November 12, 2015
Booth Auditorium, Boalt Hall
UC Berkeley Campus
In the policy and scholarly debate over privacy, the protection of personal information is often set against the benefits society is expected to gain from large scale analytics applied to individual data. An implicit assumption underlays the contrast between privacy and ‘big data’: economic research is assumed to univocally predict that the increasing collection and analysis of personal data will be an economic win-win for data holders and data subjects alike – some sort of unalloyed public good. This lecture will work from within traditional economic frameworks to scrutinize this notion. In so doing, it will highlight how results from economic research on data sharing and data protection paint a much more nuanced picture, and how neoclassical economic models do not necessarily predict that more data sharing, and less privacy protection, lead to increases in individual or aggregate welfare.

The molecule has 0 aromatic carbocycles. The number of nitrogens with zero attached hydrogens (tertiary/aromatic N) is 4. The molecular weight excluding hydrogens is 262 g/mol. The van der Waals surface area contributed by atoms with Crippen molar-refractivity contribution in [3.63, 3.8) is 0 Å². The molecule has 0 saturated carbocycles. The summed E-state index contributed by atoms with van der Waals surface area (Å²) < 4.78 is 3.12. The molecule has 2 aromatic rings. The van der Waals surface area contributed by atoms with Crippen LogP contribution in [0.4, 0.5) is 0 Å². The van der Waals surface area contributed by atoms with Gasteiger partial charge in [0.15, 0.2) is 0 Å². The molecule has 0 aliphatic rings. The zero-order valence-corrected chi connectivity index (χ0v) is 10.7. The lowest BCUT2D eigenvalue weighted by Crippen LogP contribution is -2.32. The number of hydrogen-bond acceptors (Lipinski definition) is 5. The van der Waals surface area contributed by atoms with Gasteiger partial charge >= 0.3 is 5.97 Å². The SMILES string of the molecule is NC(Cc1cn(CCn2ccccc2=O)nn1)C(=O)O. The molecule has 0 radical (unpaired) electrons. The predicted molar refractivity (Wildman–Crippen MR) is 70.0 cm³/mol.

Prof. Alessandro Acquisti, Carnegie Mellon University
Registration: 3:00 – 3:30 PM
Presentation: 3:30 – 5:30 PM
Reception: 5:30 – 6:30 PM
UC Berkeley School of Law certifies that this activity has been approved for 2.00 hours Continuing Legal Education credit by the State Bar of California.
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